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U.S. benchmark West Texas Intermediate closed up 4.21% to $48.25 a barrel today, July 25. International benchmark Brent climbed 3.93% to $50.51 a barrel.

Big moves. Exactly what you’d expect on a day when both OPEC and U.S. shale producers produced big news.

On the OPEC front the news was that Saudi Arabia and Russia had teamed up to put pressure on oil producers who had fallen behind in delivering the cuts to production promised in the last OPEC plan to reduce supply and reduce the global oil glut. The rhetoric is aimed at Nigeria and Libya, countries exempt from the last cuts and who have been busy increasing production, and at countries such as Algeria, Iraq, and the United Arab Emirates that have been slow to curb production. In addition the Saudis pledged to cap oil exports at 6.6 million barrels a day in August. That would be down from 6.9 million barrels a day in May and one million barrels a day lower than the 2016 monthly high. (Actual production is likely to remain around 10 million barrels a day as the country gears up for seasonal highs in demand as utilities burn oil to meet summer electricity demand from air conditioners.)

On the U.S. oil shale front today a top domestic oil and natural gas producer Anadarko Petroleum (APC) announced a bigger than expected loss for the June quarter and told Wall Street that it would cut capital spending for 2017 by $300 million. There’s no guarantee that other U.S. producers will cut spending as well, which would mean a reduction in drilling and production, but yesterday oil services giant Halliburton (HAL) weighed in with a read on its market that pointed to exactly that conclusion. Halliburton executive chairman David Lesar told analysts on a conference call Monday that it seeing signs that the U.S. oil surge is “plateauing and customers are tapping on the brakes.” The comments from Halliburton come after the Baker Hughes rig count released on Friday showed the number of active rigs working in the United States had fallen for the second time in three weeks. (Anadarko is, to a degree a special case. Capital spending had been inflated this year as the company rushed to lock down drilling rights ahead of the expiration of a joint venture with Royal Dutch Shell (RDS.) Anadardo lost $415 million of 76 cents a share in the second quarter. Analysts had predicted a loss of 33 cents a share.)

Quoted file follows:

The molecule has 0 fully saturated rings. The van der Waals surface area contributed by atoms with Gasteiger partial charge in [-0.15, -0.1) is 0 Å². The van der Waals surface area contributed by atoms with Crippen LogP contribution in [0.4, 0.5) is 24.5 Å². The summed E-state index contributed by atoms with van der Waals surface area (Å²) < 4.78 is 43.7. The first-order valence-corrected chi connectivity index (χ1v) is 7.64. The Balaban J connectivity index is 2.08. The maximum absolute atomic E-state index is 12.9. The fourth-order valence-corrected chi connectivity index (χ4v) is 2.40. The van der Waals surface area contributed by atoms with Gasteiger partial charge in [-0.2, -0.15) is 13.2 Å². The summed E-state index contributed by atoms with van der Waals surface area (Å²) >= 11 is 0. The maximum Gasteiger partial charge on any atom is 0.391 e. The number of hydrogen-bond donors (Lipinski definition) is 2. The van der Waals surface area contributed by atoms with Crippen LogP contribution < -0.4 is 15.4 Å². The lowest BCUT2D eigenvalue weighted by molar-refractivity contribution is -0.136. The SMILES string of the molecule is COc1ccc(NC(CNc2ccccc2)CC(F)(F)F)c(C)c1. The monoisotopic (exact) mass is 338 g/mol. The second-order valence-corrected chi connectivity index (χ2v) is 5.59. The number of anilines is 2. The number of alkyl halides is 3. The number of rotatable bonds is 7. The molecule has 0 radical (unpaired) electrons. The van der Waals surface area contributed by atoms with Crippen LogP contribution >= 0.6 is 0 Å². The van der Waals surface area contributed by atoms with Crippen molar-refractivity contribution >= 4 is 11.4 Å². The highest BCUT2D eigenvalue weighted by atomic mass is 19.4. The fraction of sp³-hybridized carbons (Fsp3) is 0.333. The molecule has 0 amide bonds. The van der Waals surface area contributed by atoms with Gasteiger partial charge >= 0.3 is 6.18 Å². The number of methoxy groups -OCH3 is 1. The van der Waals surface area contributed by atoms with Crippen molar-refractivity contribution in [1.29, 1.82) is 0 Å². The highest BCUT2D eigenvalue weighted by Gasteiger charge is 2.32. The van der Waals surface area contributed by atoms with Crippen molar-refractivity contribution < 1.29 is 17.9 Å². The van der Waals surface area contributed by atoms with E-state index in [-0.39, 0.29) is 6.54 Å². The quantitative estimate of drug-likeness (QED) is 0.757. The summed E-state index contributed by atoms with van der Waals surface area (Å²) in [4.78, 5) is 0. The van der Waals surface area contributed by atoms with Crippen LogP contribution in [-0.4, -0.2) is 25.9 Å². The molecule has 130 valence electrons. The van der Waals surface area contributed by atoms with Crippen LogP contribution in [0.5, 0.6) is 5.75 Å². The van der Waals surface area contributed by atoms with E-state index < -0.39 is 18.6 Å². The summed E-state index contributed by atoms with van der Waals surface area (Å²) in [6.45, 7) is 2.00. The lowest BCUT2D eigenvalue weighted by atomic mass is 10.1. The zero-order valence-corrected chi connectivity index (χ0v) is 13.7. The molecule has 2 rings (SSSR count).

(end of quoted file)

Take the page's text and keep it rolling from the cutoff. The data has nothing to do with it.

Halliburton’s remarks yesterday crushed shares of companies that supply the fracking sector. U.S. Silica Holdings (SCLA) was down 11.9% Monday, July 24, and Hi-Crush Partners (HCLP) was off 13.44%. Both companies sell the sand that oil companies use in fracking their wells in oil shale geologies. Today the stocks were up 1.41% and 0.62%, respectively. That’s not an especially impressive bounce after that size of a sell off.